7. Self-Care (But Not in the Way you Think)

There’s a lot of commercial hype around the concept of self-care. But fundamentally, it isn’t all about facemasks and bubble baths (but of course, if this makes you happy you do you!).

When people have depression, they often stop looking after themselves. This can cause more hopelessness, stress, or self-loathing. Proper self-care can be as simple as getting out of bed, brushing your teeth, or taking a shower. Integrating these little acts of self-love can really help.

8. Challenge Negative Thinking

People with depression commonly experience ‘cognitive distortions’, which are thoughts and feelings that are irrational or unrealistic. Sometimes, it can be useful to challenge such thoughts. If you find yourself doing this, ask yourself:

  • Is there another explanation for this?
  • What evidence is there that this thought is truthful?
  • If my loved one thought this, what would I say to them?

If it helps, you can write your answers down in something like a mood diary. This can help challenge problematic thought patterns. 

For more advice on how to look after your mental health, click here.

The Bottom Line

Being a veterinary professional can be an immensely rewarding career. But it is undeniable that there are both systemic and cultural problems exacerbating the high rates of depression and suicide amongst clinicians.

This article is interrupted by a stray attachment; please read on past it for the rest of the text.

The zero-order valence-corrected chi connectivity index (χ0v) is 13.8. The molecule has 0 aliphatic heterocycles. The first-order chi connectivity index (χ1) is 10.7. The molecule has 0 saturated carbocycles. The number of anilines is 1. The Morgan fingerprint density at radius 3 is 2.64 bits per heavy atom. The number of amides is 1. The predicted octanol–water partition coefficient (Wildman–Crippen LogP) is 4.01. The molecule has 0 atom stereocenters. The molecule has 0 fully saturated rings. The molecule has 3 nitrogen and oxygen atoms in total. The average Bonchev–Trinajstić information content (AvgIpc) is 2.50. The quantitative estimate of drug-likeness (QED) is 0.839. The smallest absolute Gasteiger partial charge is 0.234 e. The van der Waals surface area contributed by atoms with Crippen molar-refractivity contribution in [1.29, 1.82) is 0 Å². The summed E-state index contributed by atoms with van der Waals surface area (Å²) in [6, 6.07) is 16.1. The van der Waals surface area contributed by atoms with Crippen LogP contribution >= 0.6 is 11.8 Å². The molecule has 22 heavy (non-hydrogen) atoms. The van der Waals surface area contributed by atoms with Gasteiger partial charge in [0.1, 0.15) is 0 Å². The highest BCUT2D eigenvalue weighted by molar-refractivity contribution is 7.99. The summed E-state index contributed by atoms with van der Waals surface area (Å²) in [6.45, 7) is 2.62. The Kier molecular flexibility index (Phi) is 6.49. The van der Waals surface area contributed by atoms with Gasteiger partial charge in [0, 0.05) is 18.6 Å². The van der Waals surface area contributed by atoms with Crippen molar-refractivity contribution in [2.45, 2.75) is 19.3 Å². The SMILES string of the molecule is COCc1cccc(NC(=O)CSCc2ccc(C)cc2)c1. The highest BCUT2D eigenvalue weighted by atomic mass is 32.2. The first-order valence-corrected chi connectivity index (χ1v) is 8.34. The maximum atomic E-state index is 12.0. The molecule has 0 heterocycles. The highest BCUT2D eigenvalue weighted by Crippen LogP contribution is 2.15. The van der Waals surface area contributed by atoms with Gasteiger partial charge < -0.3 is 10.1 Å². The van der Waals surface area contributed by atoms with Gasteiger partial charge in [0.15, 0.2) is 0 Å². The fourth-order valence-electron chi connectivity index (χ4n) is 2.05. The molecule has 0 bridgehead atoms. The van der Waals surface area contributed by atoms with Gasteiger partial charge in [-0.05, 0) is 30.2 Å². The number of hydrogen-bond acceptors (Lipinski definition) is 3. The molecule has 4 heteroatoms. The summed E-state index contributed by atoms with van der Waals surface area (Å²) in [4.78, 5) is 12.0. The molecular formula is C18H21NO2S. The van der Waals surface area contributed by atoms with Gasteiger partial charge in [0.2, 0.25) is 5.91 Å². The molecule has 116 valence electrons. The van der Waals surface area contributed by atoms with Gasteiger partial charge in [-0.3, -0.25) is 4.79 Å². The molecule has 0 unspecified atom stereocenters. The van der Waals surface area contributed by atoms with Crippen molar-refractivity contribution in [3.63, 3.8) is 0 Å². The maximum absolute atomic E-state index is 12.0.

There are always things you can do to improve your own well-being (and others). If you’re struggling with your mental health, be kind to yourself and remember that it’s not just a feeling – it’s a disorder and your feelings are valid. 

References

1-  ‘When Caring Hurts: Dealing with Depression in Veterinary Medicine.’ https://todaysveterinarynurse.com/articles/dealing-with-depression-in-veterinary-medicine/. Accessed 11 Oct. 2021.

2-  ‘A challenging career – Vetlife.’ https://www.vetlife.org.uk/mental-health/depression/a-challenging-career/. Accessed 11 Oct. 2021.

3- ‘Vets more likely to die by suicide – University of Southampton.’ 26 Mar. 2011, https://www.southampton.ac.uk/song/news/2010/03/26_vets_more_likely_to_die_by_suicide.page. Accessed 11 Oct. 2021.

4-  ‘Report of the Voice snapshot survey on Covid-19: 6 months on from ….’ 7 Oct. 2020, https://www.bva.co.uk/media/3781/voice-covid-survey-2020-results.pdf. Accessed 11 Oct. 2021.

5-  ‘The Truth about Wellbeing within the Veterinary Profession.’ 5 Oct. 2020, https://vethelpdirect.com/vetblog/2020/10/05/the-truth-about-wellbeing-within-the-veterinary-profession/. Accessed 11 Oct. 2021.

6-  ‘Study reveals that younger veterinary professionals have higher ….’ 6 Dec. 2020, https://www.dvm360.com/view/study-reveals-that-younger-veterinary-professionals-have-higher-burnout-rates. Accessed 11 Oct. 2021.

7-  ‘Doubt, depression, anxiety – just some of the problems plaguing the ….’ 18 May. 2018, https://theconversation.com/doubt-depression-anxiety-just-some-of-the-problems-plaguing-the-veterinary-profession-96162. Accessed 11 Oct. 2021.

8-  ‘How to cope with depression – NHS.’ https://www.nhs.uk/mental-health/self-help/tips-and-support/cope-with-depression/. Accessed 11 Oct. 2021.